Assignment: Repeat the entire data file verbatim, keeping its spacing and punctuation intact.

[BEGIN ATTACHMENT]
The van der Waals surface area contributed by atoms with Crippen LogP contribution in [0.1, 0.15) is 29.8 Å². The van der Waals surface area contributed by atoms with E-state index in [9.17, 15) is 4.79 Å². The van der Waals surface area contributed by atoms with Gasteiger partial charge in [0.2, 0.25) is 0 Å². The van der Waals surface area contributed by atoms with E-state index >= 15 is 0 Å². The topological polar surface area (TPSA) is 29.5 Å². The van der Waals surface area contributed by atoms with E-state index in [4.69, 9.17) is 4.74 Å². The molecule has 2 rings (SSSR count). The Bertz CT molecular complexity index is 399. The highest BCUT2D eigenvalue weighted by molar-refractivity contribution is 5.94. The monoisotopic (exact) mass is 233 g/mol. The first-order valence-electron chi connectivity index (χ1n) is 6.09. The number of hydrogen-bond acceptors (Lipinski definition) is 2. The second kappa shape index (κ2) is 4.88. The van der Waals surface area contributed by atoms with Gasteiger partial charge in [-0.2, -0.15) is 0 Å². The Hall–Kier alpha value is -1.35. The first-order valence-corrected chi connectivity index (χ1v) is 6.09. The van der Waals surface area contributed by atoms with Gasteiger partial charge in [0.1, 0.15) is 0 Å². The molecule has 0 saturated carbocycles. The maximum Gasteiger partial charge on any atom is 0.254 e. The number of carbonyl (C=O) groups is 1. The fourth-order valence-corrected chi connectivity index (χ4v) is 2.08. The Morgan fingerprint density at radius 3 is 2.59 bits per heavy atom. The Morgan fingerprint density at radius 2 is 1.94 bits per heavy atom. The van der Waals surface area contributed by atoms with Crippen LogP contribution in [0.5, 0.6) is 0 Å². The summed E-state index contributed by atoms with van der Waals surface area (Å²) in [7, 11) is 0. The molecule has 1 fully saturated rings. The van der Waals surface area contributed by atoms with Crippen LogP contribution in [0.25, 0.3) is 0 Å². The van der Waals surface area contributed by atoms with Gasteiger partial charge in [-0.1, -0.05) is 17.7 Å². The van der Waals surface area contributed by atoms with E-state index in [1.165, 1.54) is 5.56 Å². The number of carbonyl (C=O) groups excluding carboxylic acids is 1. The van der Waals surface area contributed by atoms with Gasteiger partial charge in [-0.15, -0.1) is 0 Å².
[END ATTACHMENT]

The van der Waals surface area contributed by atoms with Crippen LogP contribution in [0.1, 0.15) is 29.8 Å². The van der Waals surface area contributed by atoms with E-state index in [9.17, 15) is 4.79 Å². The van der Waals surface area contributed by atoms with Gasteiger partial charge in [0.2, 0.25) is 0 Å². The van der Waals surface area contributed by atoms with E-state index >= 15 is 0 Å². The topological polar surface area (TPSA) is 29.5 Å². The van der Waals surface area contributed by atoms with E-state index in [4.69, 9.17) is 4.74 Å². The molecule has 2 rings (SSSR count). The Bertz CT molecular complexity index is 399. The highest BCUT2D eigenvalue weighted by molar-refractivity contribution is 5.94. The monoisotopic (exact) mass is 233 g/mol. The first-order valence-electron chi connectivity index (χ1n) is 6.09. The number of hydrogen-bond acceptors (Lipinski definition) is 2. The second kappa shape index (κ2) is 4.88. The van der Waals surface area contributed by atoms with Gasteiger partial charge in [-0.2, -0.15) is 0 Å². The Hall–Kier alpha value is -1.35. The first-order valence-corrected chi connectivity index (χ1v) is 6.09. The van der Waals surface area contributed by atoms with Gasteiger partial charge in [0.1, 0.15) is 0 Å². The molecule has 0 saturated carbocycles. The maximum Gasteiger partial charge on any atom is 0.254 e. The number of carbonyl (C=O) groups is 1. The fourth-order valence-corrected chi connectivity index (χ4v) is 2.08. The Morgan fingerprint density at radius 3 is 2.59 bits per heavy atom. The Morgan fingerprint density at radius 2 is 1.94 bits per heavy atom. The van der Waals surface area contributed by atoms with Crippen LogP contribution in [0.5, 0.6) is 0 Å². The summed E-state index contributed by atoms with van der Waals surface area (Å²) in [7, 11) is 0. The molecule has 1 fully saturated rings. The van der Waals surface area contributed by atoms with Crippen LogP contribution in [0.25, 0.3) is 0 Å². The van der Waals surface area contributed by atoms with Gasteiger partial charge in [-0.1, -0.05) is 17.7 Å². The van der Waals surface area contributed by atoms with E-state index in [1.165, 1.54) is 5.56 Å². The number of carbonyl (C=O) groups excluding carboxylic acids is 1. The van der Waals surface area contributed by atoms with Gasteiger partial charge in [-0.15, -0.1) is 0 Å².